Health-Related Benefits

Learn About – and Take Advantage of – Your Company Health and Wellness Benefits

Health care costs continue to rise, causing many employers to reduce health care coverage or pass the costs on to their employees and retirees.

It is more important than ever for you to understand what health-related benefits your employer offers. And be sure to take advantage of any wellness programs your company offers to stay healthy and reduce future medical expenses. 

Health coverage

  • Schedule health risk assessments for each family member, which may help you anticipate expenses.
  • Be sure you understand the coverage, premiums, contributions, available service providers and out-of-pocket maximums for your plan.
  • Consider a high-deductible plan to save money if you’re healthy and usually have low medical expenses.
  • Expect and plan for unexpected medical costs by building an emergency fund.
  • Determine whether long-term care insurance is appropriate based on your age, health, retirement income and assets.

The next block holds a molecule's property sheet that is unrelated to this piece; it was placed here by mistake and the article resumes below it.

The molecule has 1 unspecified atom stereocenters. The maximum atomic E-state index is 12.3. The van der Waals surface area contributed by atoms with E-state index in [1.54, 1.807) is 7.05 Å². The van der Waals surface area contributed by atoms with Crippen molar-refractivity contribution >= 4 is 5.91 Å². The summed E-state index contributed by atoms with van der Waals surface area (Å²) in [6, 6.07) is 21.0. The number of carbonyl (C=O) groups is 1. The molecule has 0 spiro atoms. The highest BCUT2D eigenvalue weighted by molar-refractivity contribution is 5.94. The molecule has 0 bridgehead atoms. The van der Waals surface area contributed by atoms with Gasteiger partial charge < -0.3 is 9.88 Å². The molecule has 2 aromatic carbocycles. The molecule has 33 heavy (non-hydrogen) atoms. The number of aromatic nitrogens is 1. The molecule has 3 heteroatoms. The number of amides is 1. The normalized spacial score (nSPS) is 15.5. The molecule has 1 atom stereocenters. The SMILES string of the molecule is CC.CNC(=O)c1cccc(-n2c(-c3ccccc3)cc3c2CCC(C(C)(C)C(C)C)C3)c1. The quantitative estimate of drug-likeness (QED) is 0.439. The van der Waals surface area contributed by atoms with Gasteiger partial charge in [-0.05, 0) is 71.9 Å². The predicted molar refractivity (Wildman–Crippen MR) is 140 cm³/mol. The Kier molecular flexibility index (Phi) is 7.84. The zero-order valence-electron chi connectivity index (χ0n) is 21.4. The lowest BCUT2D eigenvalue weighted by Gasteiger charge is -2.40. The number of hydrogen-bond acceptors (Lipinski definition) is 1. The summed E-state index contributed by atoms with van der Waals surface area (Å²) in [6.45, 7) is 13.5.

Health savings and spending accounts

Your employer may offer a tax-advantaged option for paying medical and dependent care expenses, such as: 

  • Flexible Spending Accounts (FSAs). Contributions are made before taxes and can be used to pay qualified medical expenses. Plus, you can withdraw the full amount of the account on the first day of the plan year for qualified expenses.
  • Dependent Care FSAs. Contributions are made before taxes and can be used to pay child or dependent care expenses for children under age 13 or dependents who are physically or mentally unable to care for themselves.
  • Health Savings Accounts (HSAs). They may help you reduce taxes and set aside money for current and future qualified medical expenses. They are available with certain high-deductible health plans.

Disability coverage

Disability insurance may help you pay bills while recuperating from an illness or injury, but keep in mind:

  • It’s easier to get coverage if you enroll before you develop a chronic condition, such as diabetes or heart disease.
  • Programs such as Social Security Disability Income may not be sufficient to support you or your family.

Talk to an investment professional to find more ways you can plan for medical and health care expenses in retirement.